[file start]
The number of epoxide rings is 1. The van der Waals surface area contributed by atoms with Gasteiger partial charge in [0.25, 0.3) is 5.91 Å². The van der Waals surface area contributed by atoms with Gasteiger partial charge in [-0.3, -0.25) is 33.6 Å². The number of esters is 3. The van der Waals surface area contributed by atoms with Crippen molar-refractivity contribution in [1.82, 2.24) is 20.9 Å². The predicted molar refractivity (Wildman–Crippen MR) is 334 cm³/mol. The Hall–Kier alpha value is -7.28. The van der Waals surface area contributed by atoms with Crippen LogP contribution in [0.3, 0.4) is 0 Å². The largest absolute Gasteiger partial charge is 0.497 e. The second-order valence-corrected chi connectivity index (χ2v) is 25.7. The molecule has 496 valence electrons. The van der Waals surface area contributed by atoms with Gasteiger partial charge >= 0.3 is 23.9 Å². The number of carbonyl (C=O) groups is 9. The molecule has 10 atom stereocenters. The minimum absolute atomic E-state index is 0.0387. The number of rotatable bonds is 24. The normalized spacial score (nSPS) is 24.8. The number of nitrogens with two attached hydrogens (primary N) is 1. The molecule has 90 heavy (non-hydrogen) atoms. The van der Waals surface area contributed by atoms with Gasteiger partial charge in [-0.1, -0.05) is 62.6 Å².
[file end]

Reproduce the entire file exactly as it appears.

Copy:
The number of epoxide rings is 1. The van der Waals surface area contributed by atoms with Gasteiger partial charge in [0.25, 0.3) is 5.91 Å². The van der Waals surface area contributed by atoms with Gasteiger partial charge in [-0.3, -0.25) is 33.6 Å². The number of esters is 3. The van der Waals surface area contributed by atoms with Crippen molar-refractivity contribution in [1.82, 2.24) is 20.9 Å². The predicted molar refractivity (Wildman–Crippen MR) is 334 cm³/mol. The Hall–Kier alpha value is -7.28. The van der Waals surface area contributed by atoms with Crippen LogP contribution in [0.3, 0.4) is 0 Å². The largest absolute Gasteiger partial charge is 0.497 e. The second-order valence-corrected chi connectivity index (χ2v) is 25.7. The molecule has 496 valence electrons. The van der Waals surface area contributed by atoms with Gasteiger partial charge >= 0.3 is 23.9 Å². The number of carbonyl (C=O) groups is 9. The molecule has 10 atom stereocenters. The minimum absolute atomic E-state index is 0.0387. The number of rotatable bonds is 24. The normalized spacial score (nSPS) is 24.8. The number of nitrogens with two attached hydrogens (primary N) is 1. The molecule has 90 heavy (non-hydrogen) atoms. The van der Waals surface area contributed by atoms with Gasteiger partial charge in [-0.1, -0.05) is 62.6 Å².